4 October 2019
FCA considers banning insurance dual pricing
The FCA finally published its long-awaited update on its work in the general insurance market today – lining up a range of possible interventions designed to tackle the issue of dual pricing, or the loyalty penalty as its often referred to in the press.
It’s not something that’s unique to the insurance market. Shopping around to avoid your price being hiked up has become a part of every day life in everything from gas and electricity to breakdown cover to cable television.
But in the world of insurance, the sums of money involved can often be greater and, thankfully, we have a regulator with the powers and inclination to try and do something about it.
A ban on dual pricing remains on the table
The FCA has shown an increasing amount of appetite for heavy-handed supply-side market interventions over the past few years (the short-term credit market being the most obvious example). And in line with that direction of travel, the regulator has left the idea of almost a complete ban on dual pricing on the table.
Although it would allow firms to offer a discount to customers in their first year, it wouldn’t permit them to increase prices – beyond removing the introductory discount – in years two and beyond.
Personally, I think this may be a bit too strong an intervention at this point. It will certainly push prices up for new customers, and I think there’s much more that could be achieved by introducing a more effective disclosure regime.
At the moment, firms have to write to you to let you know about your renewal. But how about also requiring them to text you and email you as well? Renewal letters could also be much more effective at making it clear how much you’re missing out on by not shopping around.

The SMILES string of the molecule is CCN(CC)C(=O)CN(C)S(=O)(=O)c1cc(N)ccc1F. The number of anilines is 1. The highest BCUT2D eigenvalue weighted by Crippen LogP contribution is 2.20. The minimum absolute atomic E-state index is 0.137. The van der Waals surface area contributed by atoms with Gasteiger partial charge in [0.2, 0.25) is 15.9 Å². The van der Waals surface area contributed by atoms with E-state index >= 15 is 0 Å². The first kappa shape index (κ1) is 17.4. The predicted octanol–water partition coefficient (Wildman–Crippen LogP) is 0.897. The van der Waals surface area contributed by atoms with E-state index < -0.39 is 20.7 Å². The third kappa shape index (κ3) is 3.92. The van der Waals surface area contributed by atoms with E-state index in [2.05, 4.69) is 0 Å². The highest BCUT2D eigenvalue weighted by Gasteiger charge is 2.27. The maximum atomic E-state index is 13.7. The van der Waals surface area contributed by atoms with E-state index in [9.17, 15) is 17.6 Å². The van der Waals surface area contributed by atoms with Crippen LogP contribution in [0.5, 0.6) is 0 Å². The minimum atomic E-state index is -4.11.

If this strategy were implemented effectively, we should reasonably be able to get to a point where those who choose not to switch are the inactively inert customers – people who know they could move, but can’t be bothered.
This does leave a set of customers paying more than they need to. But presumably they will be those who can afford it – and who have taken the decision that it’s not worth their time or effort to pursue the available savings. That leaves cheaper prices on offer for those who are more price-sensitive.
A cue for the enforcement team
The FCA hits on a couple of other suggestions that I certainly hope it does follow through this. First up is a move to ban margin optimisation for existing customers. This is the practice of using data to work out customers’ propensity to switch, and then pushing through larger price increases to the customers who are less likely to leave.
Frankly, I find it hard to see how this practice meets the FCA’s existing principles of regulation – and even less so the Insurance Distribution Directive’s requirement to act in your customers’ best interests. So perhaps what’s needed here is some enforcement action.
The FCA is also considering banning auto-renewal of insurance. I’m not so sure about this, as the consequence of not renewing can be that you end up with no insurance. In car insurance, that could leave you outside the law. And in home insurance, it leaves your biggest asset at risk.
Nevertheless, I agree with the idea that companies should get customers to take an active choice on auto-renewal. According to our research, around 50% of motor insurers and over 80% of home insurers don’t clearly explain auto-renewal and give you an easy way to opt out.
I’d like to see clear out opt-outs – accompanied by a requirement to communicate louder and more frequently with customers at the time of renewal if they have opted out.
Although it keeps lots of reasonably strong policy ideas on the table, the paper doesn’t actually go very far in indicating what it favours. So at this point, everything is still up for grabs for the industry.
I know Brexit is taking up a lot of time in the FCA, but I hope it can push on, decide on its course of action and get it implemented next year. Although change is always painful, these changes will ultimately be good for the market. Fairer, more transparent pricing will ultimately help rebuilt trust between consumers and insurers.